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Spanish Steps and Piazza di Spagna

135 Steps of Magnificence

Updated: November 1, 2023

This post is a guide to visiting the Spanish Steps, one of Rome's most famous and visited sights. 

We explain why this location is popular, when best to come, how to plan your visit, and we list some nearby attractions you may want to visit. Let's get climbing.

As local tour guides, we sometimes take for granted that we have so many iconic landmarks like the Spanish Steps.

This is understandable since we bring people here on our walking tours every day.

In addition to our experiences as tour guides, we wrote this guide after consulting with members of our Rome Travel Tips Facebook Group.

Our group consists of locals, like our tour guides, expats, regular visitors, as well as newbies to Rome.

You don't need to become a member to search for and read the posts, comments, and suggestions.

Check out our group once you are finished reading this post.


Named after the nearby Spanish Embassy, the Spanish Steps have been in Rome since 1723.

They connect the Piazza di Spagna at the bottom with the Piazza Trinita dei Monti at the top.

Located on the eastern side of the old city center, there are a lot of interesting places to see in the area.

There are a total of 135 steps to climb, but if you aren’t sure whether or not you can make it, consider taking the lift which is right next to the metro station.

The Spanish Steps are typically used as a meeting place where people will relax and take a break, including for many local walking tours.

Two famous poets John Keats and Lord Byron used to live at Spanish Steps.

TIP: Our free, GPS-led audio tour starts from here and visits other landmarks like Trevi Fountain and the Pantheon.

Here's a sample:

  1. Purchase an audio tour.
  2. Get a confirmation email with .mp3, .pdf, and embeddable Google Map
  3. Enjoy the tour(s).

Visitors will find several shops at the base and usually a few artists at the top of the stairs providing portraits for tourists. 

For more information about what you can find nearby, check our nearby attractions section.


Unfortunately as of 2019, you can no longer sit on the Spanish Steps. Violators can receive a fine as high as €400.

Eating on the steps is also banned.

You can walk up or down the steps.

Is the area around the Spanish Steps safe?

Yes, the area around the Spanish Steps, including Piazza Mignanelli, is safe and often bustling with tourists.

Why did they build the Spanish Steps?

The Spanish Steps were constructed to symbolize peace between the Holy Trinity and the Spanish embassy, under the guidance of a French diplomat.

Are the Spanish Steps free to visit?

Indeed, the Spanish Steps are freely accessible to all visitors who can enjoy the breathtaking views and Rome's rich poetic history.

Why did Rome ban sitting on the Spanish Steps?

The ban on sitting on the Spanish Steps was instituted by Rome to protect this iconic Baroque monument from potential damage by visitors.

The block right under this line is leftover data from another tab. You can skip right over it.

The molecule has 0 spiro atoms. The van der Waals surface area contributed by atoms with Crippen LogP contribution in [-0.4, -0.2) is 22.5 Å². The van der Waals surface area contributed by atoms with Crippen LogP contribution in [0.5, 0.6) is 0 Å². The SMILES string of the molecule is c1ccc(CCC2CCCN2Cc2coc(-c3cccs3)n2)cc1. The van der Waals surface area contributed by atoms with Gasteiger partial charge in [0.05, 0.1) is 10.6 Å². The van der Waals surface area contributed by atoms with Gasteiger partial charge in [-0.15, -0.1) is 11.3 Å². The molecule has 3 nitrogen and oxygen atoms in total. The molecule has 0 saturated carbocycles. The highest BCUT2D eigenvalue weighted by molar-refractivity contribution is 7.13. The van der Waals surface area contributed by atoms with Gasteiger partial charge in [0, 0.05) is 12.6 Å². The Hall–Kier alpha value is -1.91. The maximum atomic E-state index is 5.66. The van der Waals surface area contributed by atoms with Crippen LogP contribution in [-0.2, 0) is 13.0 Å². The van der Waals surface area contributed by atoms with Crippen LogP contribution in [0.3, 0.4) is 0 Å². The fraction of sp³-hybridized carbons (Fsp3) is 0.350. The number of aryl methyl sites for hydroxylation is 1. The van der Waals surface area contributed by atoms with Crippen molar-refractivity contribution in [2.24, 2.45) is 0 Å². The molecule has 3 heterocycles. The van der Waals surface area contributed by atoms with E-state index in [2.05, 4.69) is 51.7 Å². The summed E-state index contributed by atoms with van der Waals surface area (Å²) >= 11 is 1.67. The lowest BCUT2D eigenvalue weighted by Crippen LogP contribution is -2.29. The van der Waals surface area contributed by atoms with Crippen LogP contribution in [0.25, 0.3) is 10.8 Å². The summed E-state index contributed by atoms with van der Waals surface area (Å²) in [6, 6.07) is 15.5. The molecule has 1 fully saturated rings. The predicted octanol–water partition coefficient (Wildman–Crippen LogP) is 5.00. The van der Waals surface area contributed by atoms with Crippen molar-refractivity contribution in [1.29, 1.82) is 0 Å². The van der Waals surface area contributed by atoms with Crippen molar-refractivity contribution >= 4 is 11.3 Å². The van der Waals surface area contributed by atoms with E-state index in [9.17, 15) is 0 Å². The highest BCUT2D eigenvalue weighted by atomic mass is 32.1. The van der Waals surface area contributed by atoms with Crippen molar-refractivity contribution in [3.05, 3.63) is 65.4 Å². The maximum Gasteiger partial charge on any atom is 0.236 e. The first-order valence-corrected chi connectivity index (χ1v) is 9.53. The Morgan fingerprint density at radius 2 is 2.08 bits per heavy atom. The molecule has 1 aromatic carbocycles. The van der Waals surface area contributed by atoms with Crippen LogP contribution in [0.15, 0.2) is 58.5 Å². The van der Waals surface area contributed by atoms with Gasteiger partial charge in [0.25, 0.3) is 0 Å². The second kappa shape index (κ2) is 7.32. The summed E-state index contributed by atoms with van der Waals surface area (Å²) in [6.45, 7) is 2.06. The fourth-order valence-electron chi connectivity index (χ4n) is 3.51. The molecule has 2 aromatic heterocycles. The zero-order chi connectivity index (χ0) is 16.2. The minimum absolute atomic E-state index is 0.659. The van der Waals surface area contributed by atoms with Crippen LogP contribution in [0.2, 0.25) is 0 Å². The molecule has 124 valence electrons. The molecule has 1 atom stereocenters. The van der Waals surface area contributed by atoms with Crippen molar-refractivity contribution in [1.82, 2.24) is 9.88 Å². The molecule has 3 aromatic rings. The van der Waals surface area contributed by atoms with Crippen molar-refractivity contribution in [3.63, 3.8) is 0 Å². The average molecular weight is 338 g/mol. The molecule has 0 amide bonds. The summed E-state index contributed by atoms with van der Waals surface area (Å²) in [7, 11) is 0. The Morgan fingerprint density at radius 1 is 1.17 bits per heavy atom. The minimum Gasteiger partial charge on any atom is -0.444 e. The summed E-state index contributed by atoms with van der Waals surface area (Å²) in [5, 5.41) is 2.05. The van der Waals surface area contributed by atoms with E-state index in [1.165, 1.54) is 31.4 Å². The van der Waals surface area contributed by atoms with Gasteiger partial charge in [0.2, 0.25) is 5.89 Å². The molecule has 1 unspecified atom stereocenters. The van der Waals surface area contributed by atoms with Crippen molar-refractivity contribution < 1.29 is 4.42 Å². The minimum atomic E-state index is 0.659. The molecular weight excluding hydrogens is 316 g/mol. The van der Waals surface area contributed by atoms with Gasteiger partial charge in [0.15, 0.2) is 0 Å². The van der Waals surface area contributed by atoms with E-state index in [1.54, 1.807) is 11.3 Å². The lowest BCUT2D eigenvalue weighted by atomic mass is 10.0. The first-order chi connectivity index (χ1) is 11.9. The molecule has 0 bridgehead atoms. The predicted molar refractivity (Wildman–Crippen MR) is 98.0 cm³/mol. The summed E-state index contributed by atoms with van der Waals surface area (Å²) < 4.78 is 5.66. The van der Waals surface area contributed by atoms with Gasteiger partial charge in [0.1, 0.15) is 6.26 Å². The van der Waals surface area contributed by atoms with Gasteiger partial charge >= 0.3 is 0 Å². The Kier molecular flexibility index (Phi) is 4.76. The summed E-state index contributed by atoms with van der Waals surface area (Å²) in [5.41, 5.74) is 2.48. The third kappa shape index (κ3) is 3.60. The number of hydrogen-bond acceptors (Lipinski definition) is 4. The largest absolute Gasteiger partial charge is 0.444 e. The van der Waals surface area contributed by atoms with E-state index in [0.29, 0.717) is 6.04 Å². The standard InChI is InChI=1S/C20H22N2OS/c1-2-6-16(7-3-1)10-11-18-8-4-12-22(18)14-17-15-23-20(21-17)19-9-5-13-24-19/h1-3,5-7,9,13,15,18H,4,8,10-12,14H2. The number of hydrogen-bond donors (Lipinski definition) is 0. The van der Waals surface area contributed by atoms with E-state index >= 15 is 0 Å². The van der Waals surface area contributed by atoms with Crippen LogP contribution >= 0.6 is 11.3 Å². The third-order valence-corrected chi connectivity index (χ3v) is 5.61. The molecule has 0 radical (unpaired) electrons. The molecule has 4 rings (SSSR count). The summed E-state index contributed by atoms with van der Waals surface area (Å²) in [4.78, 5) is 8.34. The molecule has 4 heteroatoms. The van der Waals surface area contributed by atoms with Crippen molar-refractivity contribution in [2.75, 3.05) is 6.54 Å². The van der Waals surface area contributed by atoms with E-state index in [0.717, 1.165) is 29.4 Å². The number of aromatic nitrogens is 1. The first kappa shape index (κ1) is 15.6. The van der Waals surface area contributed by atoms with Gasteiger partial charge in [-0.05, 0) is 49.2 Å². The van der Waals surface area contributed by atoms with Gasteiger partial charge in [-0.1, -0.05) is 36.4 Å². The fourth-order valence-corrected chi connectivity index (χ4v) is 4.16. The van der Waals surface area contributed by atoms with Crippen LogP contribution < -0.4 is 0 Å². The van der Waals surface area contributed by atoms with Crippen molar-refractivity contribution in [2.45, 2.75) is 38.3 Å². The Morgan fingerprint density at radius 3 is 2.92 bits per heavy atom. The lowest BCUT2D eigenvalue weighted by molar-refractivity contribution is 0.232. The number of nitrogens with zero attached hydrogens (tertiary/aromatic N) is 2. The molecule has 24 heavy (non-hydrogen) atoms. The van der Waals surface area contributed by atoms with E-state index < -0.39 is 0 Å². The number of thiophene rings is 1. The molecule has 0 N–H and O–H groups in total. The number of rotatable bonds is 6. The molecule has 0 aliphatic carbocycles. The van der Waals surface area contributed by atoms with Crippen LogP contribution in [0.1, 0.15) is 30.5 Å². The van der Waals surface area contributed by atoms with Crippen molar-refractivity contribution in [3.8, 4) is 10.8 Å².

The Spanish Steps are a popular meeting place and they can get pretty busy every now and then.

As a matter of fact, several walking tours begin or end at this location. 

This section will focus on details such as the best times to visit, how to get there, and what you may see while you’re in the area.

Best Times to Visit

The first thing to note about this attraction is that you can visit pretty much any time of the day.

These stairs are accessible from morning till night, so you won’t necessarily have to worry about hours in the same way you would with other historic sites in Rome.

That being said, there are times when crowds begin to dissipate or have yet to form and it is much easier to climb the Spanish Steps.

According to some visitors, the best time to visit is in the morning before tourists flock to the area.

If you want to make your trip during this time, consider heading out between 7:00 a.m. - 9:00 a.m. for the most privacy.

Alternatively, you can also make an attempt to catch the lunchtime lull.

Between 12:00 p.m. - 2:00 p.m., tourists and locals alike tend to head into nearby restaurants and cafes to get a bite to eat.

According to some sources, the Spanish Steps are often much less crowded during these times. 

Finally, the last recommendation from past visitors is to come when the sun sets, between 6:00 pm - 8:00 pm

According to some reviews, this is the point at which many tourists are either planning a night out on the town or heading back to the hotels. 

For specific information on when the sun will set, click here.

There are several evening walks of Rome's city center that start from the Spanish Steps.

This photo of Domus Nova Bethlem is courtesy of TripAdvisor

You can expect even larger crowds than usual during the spring.

This is the time of year when the Spanish Steps are adorned with thousands of azaleas, giving the historic site a beautiful splash of color. 

Click here for more details and additional ideas for things to do in this city during the spring.


The Spanish Steps are located in Rome's center just south of the Villa Borghese, the city's massive park. 

Regardless of how you choose to get here, we recommend using this Google Maps link for directions to the Spanish Steps.

Where are the Spanish Steps

The Spanish Steps are easily accessible from pretty much anywhere in the city center. Most visitors will probably be able to walk here quite easily.

In addition to a nearby bus stop, you will also find the Spagna metro stop right next to this location.

Both the public buses and the metro trains stop at the top of the steps in front of Trinità dei Monti.

For more information about these options, make sure to read our post on using the Rome metro system.

Alternatively, there are also nearby stops from hop-on-hop-off bus tours which will take you very close to this landmark.

If you’re already planning on using one of these services, you won’t have to worry about buying metro tickets.

For more details on this option, read our post about Rome bus tours.

Additional Tips

If you’re planning to visit the Spanish Steps, there are a few tips that you may want to keep in mind.

Take a Break

Even if 138 steps seem a bit daunting, it shouldn’t be too difficult to climb to the top of this popular site.